You can only go so far with this approach, depending on your application. In our case, it was a rather complex application with many different scenarios. The QA team had lots of various tests that they felt necessary to run because they had experienced problems in the past when skipping those areas even though it felt repetitive.

With development wanting the builds to run faster while testing wanted to be thorough, we eventually reached a compromise. Instead of deleting tests, the QA team sat down to classify the end-to-end tests by type and priority. The team tagged each test with a label, like "smoke" or "sanity", and either high, medium, or low priority.

With this information in our test code, we could set our continuous integration system only to run higher-priority smoke tests after code changes. These tests took only 25% of the time to run compared to running the entire test suite, which was acceptable to avoid blocking the development team for too long.

For the remainder of the tests, we configured the continuous integration system to trigger a build for running the entire automated test suite at night for most of the team. If the test suite failed, the system sent a notification to the project's Slack channel so the team could catch it when they returned the next business day.

I found this split to be the best of both worlds. The development team didn't get stuck waiting for the test suite's results after pushing out new code, while the testing team was able to keep the tests they built without sacrificing thoroughness.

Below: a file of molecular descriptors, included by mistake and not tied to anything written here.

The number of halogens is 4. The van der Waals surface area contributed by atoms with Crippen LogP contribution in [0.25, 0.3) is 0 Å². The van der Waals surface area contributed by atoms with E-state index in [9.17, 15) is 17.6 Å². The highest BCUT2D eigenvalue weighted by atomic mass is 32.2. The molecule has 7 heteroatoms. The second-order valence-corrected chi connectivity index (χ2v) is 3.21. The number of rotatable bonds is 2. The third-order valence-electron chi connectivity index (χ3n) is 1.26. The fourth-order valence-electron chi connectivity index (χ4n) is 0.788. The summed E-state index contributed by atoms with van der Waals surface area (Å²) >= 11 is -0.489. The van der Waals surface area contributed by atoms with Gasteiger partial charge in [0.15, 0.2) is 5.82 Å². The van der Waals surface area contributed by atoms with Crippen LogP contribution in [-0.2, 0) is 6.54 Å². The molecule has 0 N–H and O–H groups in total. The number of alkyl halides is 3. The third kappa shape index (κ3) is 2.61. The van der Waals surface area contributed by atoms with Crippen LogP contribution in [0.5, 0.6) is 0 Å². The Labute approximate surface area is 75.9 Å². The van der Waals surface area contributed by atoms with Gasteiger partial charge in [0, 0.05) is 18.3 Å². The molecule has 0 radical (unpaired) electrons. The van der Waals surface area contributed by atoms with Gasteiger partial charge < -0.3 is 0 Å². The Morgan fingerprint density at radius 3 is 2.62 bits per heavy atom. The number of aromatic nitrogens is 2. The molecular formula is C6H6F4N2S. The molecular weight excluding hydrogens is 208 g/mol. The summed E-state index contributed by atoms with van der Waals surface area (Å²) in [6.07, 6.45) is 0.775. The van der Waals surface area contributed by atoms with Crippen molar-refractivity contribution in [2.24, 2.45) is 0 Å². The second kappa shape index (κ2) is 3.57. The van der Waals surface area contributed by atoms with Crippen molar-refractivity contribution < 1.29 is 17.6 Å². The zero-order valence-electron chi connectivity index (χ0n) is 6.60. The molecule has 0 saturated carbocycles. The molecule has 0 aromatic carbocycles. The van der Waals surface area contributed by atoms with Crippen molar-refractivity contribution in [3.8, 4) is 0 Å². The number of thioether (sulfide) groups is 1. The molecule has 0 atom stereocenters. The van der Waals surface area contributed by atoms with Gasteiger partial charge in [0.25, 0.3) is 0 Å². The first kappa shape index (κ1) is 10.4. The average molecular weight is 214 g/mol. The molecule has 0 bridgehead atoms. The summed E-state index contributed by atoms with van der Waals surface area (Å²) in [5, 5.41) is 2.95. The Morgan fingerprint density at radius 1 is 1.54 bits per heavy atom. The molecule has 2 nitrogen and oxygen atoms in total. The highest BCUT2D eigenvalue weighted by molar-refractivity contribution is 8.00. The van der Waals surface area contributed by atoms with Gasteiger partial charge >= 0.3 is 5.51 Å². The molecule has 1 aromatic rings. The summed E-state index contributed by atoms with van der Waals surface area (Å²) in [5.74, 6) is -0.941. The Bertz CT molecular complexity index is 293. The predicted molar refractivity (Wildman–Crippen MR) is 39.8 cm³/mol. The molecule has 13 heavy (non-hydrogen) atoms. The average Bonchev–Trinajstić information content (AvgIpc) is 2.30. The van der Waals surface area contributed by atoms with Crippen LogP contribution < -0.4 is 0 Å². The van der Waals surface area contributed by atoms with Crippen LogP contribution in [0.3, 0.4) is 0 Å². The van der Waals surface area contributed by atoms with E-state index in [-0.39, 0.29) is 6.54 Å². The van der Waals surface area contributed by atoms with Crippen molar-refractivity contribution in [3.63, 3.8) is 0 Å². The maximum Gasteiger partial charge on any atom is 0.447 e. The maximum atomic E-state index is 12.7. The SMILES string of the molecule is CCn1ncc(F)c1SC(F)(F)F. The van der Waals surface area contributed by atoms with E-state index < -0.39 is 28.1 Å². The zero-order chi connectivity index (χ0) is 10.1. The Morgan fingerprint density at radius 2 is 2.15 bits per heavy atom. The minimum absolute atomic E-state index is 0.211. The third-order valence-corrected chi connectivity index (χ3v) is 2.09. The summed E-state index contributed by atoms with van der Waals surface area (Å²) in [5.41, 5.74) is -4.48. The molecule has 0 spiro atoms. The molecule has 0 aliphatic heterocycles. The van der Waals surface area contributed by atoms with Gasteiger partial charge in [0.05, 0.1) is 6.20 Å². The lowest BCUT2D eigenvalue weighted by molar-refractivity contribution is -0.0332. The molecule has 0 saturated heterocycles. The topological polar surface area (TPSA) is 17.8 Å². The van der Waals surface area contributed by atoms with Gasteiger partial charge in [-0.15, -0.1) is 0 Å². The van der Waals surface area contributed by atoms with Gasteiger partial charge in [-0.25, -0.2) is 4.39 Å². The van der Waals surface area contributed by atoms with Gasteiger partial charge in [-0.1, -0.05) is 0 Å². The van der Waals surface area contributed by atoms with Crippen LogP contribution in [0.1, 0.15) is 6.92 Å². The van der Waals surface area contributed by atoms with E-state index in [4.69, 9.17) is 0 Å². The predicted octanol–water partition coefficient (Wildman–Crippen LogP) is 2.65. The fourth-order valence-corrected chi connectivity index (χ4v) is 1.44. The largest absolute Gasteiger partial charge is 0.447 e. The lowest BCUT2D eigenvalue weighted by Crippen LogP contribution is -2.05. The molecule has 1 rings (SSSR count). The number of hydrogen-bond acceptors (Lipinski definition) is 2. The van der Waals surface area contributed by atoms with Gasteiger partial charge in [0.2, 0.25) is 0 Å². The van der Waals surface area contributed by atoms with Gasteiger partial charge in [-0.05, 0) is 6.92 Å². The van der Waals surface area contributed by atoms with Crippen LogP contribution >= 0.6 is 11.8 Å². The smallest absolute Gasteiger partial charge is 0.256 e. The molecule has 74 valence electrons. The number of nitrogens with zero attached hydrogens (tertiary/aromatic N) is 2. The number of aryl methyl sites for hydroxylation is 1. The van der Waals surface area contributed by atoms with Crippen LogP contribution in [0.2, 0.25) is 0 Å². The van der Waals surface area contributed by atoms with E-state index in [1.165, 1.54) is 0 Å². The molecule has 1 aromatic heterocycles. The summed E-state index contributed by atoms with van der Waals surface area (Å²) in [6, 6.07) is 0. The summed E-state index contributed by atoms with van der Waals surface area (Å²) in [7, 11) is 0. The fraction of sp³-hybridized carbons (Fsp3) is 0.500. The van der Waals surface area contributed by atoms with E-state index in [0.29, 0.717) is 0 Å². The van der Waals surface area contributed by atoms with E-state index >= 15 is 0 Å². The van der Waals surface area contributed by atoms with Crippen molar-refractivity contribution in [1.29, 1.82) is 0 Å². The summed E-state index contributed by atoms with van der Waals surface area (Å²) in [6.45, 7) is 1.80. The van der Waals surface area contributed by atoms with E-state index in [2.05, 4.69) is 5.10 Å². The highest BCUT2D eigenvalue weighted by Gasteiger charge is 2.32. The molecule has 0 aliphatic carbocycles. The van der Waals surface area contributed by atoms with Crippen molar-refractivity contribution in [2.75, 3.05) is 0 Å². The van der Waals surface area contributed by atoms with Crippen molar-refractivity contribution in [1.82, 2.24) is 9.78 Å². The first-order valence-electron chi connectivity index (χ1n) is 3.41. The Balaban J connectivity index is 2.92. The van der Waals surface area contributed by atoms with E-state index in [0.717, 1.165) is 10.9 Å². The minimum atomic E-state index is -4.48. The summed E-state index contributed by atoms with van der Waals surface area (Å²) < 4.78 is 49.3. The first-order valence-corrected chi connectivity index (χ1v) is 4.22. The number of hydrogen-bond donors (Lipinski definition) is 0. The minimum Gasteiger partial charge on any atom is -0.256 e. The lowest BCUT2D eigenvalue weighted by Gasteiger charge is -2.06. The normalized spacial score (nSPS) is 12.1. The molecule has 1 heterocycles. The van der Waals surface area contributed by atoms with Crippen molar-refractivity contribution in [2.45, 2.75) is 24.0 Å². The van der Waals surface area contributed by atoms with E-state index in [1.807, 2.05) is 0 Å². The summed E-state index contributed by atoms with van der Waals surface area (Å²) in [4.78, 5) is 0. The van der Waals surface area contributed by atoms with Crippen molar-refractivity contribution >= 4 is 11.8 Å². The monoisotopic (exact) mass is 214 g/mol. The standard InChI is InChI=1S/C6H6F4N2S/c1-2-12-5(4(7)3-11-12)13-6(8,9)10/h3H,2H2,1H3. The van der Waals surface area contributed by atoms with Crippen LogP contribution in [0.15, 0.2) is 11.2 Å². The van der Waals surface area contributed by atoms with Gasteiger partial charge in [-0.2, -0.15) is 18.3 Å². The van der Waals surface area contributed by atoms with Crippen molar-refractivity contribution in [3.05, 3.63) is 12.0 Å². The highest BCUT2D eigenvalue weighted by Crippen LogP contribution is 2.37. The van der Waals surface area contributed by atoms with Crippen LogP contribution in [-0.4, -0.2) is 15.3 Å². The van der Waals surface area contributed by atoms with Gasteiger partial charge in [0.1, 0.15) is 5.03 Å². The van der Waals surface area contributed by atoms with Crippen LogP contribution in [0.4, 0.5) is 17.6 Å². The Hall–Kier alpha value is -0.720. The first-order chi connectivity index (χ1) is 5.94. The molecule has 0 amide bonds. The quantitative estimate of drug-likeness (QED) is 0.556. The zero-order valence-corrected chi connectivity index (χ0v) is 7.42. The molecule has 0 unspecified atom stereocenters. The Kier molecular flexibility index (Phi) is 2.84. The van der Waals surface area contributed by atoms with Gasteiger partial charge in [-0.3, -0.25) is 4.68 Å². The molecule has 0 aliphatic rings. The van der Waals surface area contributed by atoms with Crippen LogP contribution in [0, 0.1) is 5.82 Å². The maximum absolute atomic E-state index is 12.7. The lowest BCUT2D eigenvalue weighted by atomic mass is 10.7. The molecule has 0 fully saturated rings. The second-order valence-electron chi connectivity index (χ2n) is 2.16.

Much better, but there's still room for improvement

While this worked well, these changes still weren't perfect. We ran into our fair share of issues throughout the project while building the automated test suite.

Despite splitting up the end-to-end tests and only running a subset throughout the day, the team still had to wait a bit too long sometimes for the tests triggered by their changes to run. In the days leading up to a release, the team's activity tended to spike, and the continuous integration service had to queue up multiple builds at a time. The solution to this problem is often to throw money at the issue, meaning pay to get more build capacity.

Another issue that surfaced leading up to a deadline was an increase in the frequency of regressions occurring. Of course, it's great that the test suite caught these problems before they shipped to production. However, since many of the regressions were found during the nightly builds, it would disrupt the team's day since they had to deal with it. This problem can get solved by running the full test suite more often, although we struggled to find a good way to balance build times and acceptable feedback loops.